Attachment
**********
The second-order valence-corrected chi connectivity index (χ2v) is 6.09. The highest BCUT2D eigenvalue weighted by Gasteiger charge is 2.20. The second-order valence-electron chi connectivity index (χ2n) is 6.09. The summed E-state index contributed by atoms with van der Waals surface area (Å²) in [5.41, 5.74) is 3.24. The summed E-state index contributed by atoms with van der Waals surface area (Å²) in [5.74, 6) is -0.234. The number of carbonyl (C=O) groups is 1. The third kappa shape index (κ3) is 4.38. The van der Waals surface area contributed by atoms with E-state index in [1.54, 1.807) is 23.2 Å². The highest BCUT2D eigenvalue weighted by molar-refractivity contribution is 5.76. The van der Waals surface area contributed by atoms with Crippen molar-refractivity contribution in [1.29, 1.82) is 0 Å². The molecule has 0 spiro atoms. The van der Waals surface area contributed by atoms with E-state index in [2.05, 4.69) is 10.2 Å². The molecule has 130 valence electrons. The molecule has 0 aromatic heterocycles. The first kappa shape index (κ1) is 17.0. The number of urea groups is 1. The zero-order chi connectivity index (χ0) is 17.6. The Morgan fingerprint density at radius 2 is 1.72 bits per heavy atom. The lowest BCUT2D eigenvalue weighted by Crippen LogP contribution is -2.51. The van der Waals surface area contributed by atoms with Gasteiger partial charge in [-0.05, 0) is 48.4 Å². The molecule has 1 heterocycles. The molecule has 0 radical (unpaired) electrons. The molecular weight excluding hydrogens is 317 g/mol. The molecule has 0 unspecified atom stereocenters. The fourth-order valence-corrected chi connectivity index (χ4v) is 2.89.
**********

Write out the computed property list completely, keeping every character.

The second-order valence-corrected chi connectivity index (χ2v) is 6.09. The highest BCUT2D eigenvalue weighted by Gasteiger charge is 2.20. The second-order valence-electron chi connectivity index (χ2n) is 6.09. The summed E-state index contributed by atoms with van der Waals surface area (Å²) in [5.41, 5.74) is 3.24. The summed E-state index contributed by atoms with van der Waals surface area (Å²) in [5.74, 6) is -0.234. The number of carbonyl (C=O) groups is 1. The third kappa shape index (κ3) is 4.38. The van der Waals surface area contributed by atoms with E-state index in [1.54, 1.807) is 23.2 Å². The highest BCUT2D eigenvalue weighted by molar-refractivity contribution is 5.76. The van der Waals surface area contributed by atoms with Crippen molar-refractivity contribution in [1.29, 1.82) is 0 Å². The molecule has 0 spiro atoms. The van der Waals surface area contributed by atoms with E-state index in [2.05, 4.69) is 10.2 Å². The molecule has 130 valence electrons. The molecule has 0 aromatic heterocycles. The first kappa shape index (κ1) is 17.0. The number of urea groups is 1. The zero-order chi connectivity index (χ0) is 17.6. The Morgan fingerprint density at radius 2 is 1.72 bits per heavy atom. The lowest BCUT2D eigenvalue weighted by Crippen LogP contribution is -2.51. The van der Waals surface area contributed by atoms with Gasteiger partial charge in [-0.05, 0) is 48.4 Å². The molecule has 1 heterocycles. The molecule has 0 radical (unpaired) electrons. The molecular weight excluding hydrogens is 317 g/mol. The molecule has 0 unspecified atom stereocenters. The fourth-order valence-corrected chi connectivity index (χ4v) is 2.89.